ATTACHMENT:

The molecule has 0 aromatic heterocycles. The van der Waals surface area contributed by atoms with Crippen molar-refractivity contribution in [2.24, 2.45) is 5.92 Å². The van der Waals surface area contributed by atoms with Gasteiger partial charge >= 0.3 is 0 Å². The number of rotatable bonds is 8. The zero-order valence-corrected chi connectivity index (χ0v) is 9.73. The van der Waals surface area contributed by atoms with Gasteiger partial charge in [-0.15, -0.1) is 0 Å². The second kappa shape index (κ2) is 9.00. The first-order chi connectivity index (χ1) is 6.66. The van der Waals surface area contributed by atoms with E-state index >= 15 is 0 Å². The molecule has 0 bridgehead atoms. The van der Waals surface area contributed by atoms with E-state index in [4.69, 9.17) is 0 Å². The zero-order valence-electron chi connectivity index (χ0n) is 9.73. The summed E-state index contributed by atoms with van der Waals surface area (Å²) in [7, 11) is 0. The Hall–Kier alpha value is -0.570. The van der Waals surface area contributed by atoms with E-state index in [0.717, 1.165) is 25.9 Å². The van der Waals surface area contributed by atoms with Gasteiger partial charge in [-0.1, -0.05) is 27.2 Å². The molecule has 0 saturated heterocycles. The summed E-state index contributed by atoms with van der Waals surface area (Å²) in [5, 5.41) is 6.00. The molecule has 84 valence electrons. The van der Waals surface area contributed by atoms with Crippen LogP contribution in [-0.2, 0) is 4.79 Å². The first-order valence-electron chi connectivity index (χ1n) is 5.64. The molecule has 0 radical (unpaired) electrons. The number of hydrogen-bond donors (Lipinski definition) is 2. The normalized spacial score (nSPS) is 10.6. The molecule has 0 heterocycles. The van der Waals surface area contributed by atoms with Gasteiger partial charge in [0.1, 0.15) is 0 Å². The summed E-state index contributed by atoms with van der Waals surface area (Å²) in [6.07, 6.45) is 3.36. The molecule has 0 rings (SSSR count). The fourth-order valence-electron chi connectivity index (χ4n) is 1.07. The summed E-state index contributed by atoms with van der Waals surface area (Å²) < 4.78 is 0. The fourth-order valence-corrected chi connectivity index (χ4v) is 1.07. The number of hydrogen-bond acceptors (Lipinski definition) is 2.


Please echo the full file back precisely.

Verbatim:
The molecule has 0 aromatic heterocycles. The van der Waals surface area contributed by atoms with Crippen molar-refractivity contribution in [2.24, 2.45) is 5.92 Å². The van der Waals surface area contributed by atoms with Gasteiger partial charge >= 0.3 is 0 Å². The number of rotatable bonds is 8. The zero-order valence-corrected chi connectivity index (χ0v) is 9.73. The van der Waals surface area contributed by atoms with Gasteiger partial charge in [-0.15, -0.1) is 0 Å². The second kappa shape index (κ2) is 9.00. The first-order chi connectivity index (χ1) is 6.66. The van der Waals surface area contributed by atoms with E-state index >= 15 is 0 Å². The molecule has 0 bridgehead atoms. The van der Waals surface area contributed by atoms with E-state index in [4.69, 9.17) is 0 Å². The zero-order valence-electron chi connectivity index (χ0n) is 9.73. The summed E-state index contributed by atoms with van der Waals surface area (Å²) in [7, 11) is 0. The Hall–Kier alpha value is -0.570. The van der Waals surface area contributed by atoms with E-state index in [0.717, 1.165) is 25.9 Å². The van der Waals surface area contributed by atoms with Gasteiger partial charge in [-0.1, -0.05) is 27.2 Å². The molecule has 0 saturated heterocycles. The summed E-state index contributed by atoms with van der Waals surface area (Å²) in [5, 5.41) is 6.00. The molecule has 84 valence electrons. The van der Waals surface area contributed by atoms with Crippen LogP contribution in [-0.2, 0) is 4.79 Å². The first-order valence-electron chi connectivity index (χ1n) is 5.64. The molecule has 0 radical (unpaired) electrons. The number of hydrogen-bond donors (Lipinski definition) is 2. The normalized spacial score (nSPS) is 10.6. The molecule has 0 heterocycles. The van der Waals surface area contributed by atoms with Gasteiger partial charge in [0.1, 0.15) is 0 Å². The summed E-state index contributed by atoms with van der Waals surface area (Å²) in [6.07, 6.45) is 3.36. The molecule has 0 rings (SSSR count). The fourth-order valence-electron chi connectivity index (χ4n) is 1.07. The summed E-state index contributed by atoms with van der Waals surface area (Å²) < 4.78 is 0. The fourth-order valence-corrected chi connectivity index (χ4v) is 1.07. The number of hydrogen-bond acceptors (Lipinski definition) is 2.